JIS: Five primary schools are benefiting from a three-year Mathematics Enhancement Programme (MEP) being piloted by The Mico University College, which is aimed at improving student achievement in the subject.
The institutions are Allman Town, Clan Clarthy, and John Mills Infant, Primary and Junior High in Kingston and St. Andrew; Devon Primary in Manchester; and Mineral Heights Primary in Clarendon.
The programme, which got under way in September 2017, incorporates innovative strategies observed in mathematically high-achieving countries such as Hungary, Finland, Singapore, Russia and Japan, to impact the teaching and learning of mathematics at the primary level of the education system.
Students in 15 grade-one classes in the five primary schools are currently benefiting from the programme. Thereafter, it will be piloted in 15 grade-two classes and 15 grade-three classes in the same schools, commencing in 2018 and 2019, respectively.
At the end of the pilot project, a comparative analysis will be done to determine its impact and whether it can be expanded to other schools.
MEP is being administrated through the Caribbean Centre of Excellence in Mathematics Teaching (CCEMaT) at The Mico.
The Centre for Innovation in Mathematics Teaching (CiMT) at Plymouth University in the United Kingston (UK), which developed the MEP concept, is also assisting in its implementation locally.
At a press briefing at The Mico’s Marescaux Road headquarters earlier this week, the institution’s principal, Dr. Asburn Pinnock, expressed the hope that the programme will help students to develop a love for maths and inspire them towards higher achievement.
He said mastery of maths will open new job prospects for the country’s young people.
“Mathematics plays an important role in the fields of science and technology and, of course, engineering, No longer are we thinking about the traditional medicine and law, but we are looking for the new jobs,” he contended.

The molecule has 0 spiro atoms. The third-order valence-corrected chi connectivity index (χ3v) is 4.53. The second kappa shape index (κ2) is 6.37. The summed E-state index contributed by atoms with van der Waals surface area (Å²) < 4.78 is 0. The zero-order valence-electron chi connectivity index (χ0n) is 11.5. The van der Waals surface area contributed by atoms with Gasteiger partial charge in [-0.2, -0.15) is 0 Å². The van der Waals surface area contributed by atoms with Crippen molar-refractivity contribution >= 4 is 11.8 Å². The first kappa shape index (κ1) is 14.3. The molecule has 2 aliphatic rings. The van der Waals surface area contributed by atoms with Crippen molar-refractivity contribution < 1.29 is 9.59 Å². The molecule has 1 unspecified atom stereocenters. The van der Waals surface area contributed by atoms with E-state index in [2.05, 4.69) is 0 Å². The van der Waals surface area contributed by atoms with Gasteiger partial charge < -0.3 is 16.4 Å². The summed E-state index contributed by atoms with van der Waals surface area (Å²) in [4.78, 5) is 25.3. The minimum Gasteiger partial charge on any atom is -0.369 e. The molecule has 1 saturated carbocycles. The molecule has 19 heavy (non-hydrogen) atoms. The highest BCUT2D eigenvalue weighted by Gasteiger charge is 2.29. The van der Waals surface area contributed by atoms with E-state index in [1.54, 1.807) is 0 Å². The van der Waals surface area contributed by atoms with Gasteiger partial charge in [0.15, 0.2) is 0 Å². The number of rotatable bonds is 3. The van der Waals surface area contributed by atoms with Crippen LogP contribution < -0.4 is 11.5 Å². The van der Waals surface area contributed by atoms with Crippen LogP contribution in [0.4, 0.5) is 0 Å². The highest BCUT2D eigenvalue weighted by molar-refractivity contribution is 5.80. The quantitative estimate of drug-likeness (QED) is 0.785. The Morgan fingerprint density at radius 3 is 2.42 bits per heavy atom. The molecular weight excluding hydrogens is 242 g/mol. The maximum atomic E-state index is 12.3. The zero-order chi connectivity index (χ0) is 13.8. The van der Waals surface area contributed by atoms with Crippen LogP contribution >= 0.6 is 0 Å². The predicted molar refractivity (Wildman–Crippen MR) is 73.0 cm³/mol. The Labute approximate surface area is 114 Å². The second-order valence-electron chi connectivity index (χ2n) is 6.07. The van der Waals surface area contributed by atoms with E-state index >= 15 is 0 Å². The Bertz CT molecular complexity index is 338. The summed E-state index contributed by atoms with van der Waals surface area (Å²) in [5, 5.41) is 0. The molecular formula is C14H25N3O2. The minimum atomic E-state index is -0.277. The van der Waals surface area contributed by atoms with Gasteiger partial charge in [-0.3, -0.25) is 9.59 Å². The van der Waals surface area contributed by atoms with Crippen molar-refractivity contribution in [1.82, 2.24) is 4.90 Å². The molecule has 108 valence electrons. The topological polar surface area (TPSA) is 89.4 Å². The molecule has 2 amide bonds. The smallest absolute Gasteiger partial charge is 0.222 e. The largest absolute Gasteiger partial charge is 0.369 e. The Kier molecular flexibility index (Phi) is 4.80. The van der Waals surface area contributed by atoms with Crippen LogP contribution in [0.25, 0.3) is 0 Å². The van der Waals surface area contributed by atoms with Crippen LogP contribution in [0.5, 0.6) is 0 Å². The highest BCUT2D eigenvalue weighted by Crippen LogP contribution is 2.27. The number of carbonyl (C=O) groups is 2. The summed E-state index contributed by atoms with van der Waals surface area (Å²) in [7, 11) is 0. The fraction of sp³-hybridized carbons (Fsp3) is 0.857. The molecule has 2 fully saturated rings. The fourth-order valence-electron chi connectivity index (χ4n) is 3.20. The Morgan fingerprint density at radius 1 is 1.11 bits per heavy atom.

Director, CiMT, Professor David Burghes, said he is excited to bring the programme to Jamaica, and he hopes the country’s students and educators will benefit in a major way.
“We are a maths centre. We’re dedicated to trying to help teachers particularly, but also learners, to enhance their mathematics. It’s great that we will be working with CCEMaT. We have worked with them before, and although this is a small project, I think it’s one of great significance,” he noted.
He said that Jamaica has a general problem-solving issue with mathematics, which he hopes the project will address.
“I think we do need to look at problem-solving as a whole and be quite specific by what we mean by it. We need to do mathematics as well as read and write. I do think you have some good teachers, because I’ve seen them and have been in their classrooms,” Professor Burghes said.
MEP will ensure that teachers’ subject knowledge in mathematics is fully developed before commencing the programme, and provide all participating teachers with continuing professional development to ensure that they are equipped with the requisite skills to effectively integrate the MEP resources in their mathematics lessons.
It will also provide each student with individualised MEP materials and resources and provide teachers with access to an online database furnished with supporting materials, suggested learning activities and lessons, to effectively integrate MEP in their classrooms.
CAPTION: Principal, The Mico University College, Dr. Asburn Pinnock, addresses a press briefing at the university in Kingston, to provide details about the Mathematics Enhancement Programme (MEP), being implemented by The Mico’s Caribbean Centre of Excellence in Mathematics Teaching (CCEMaT).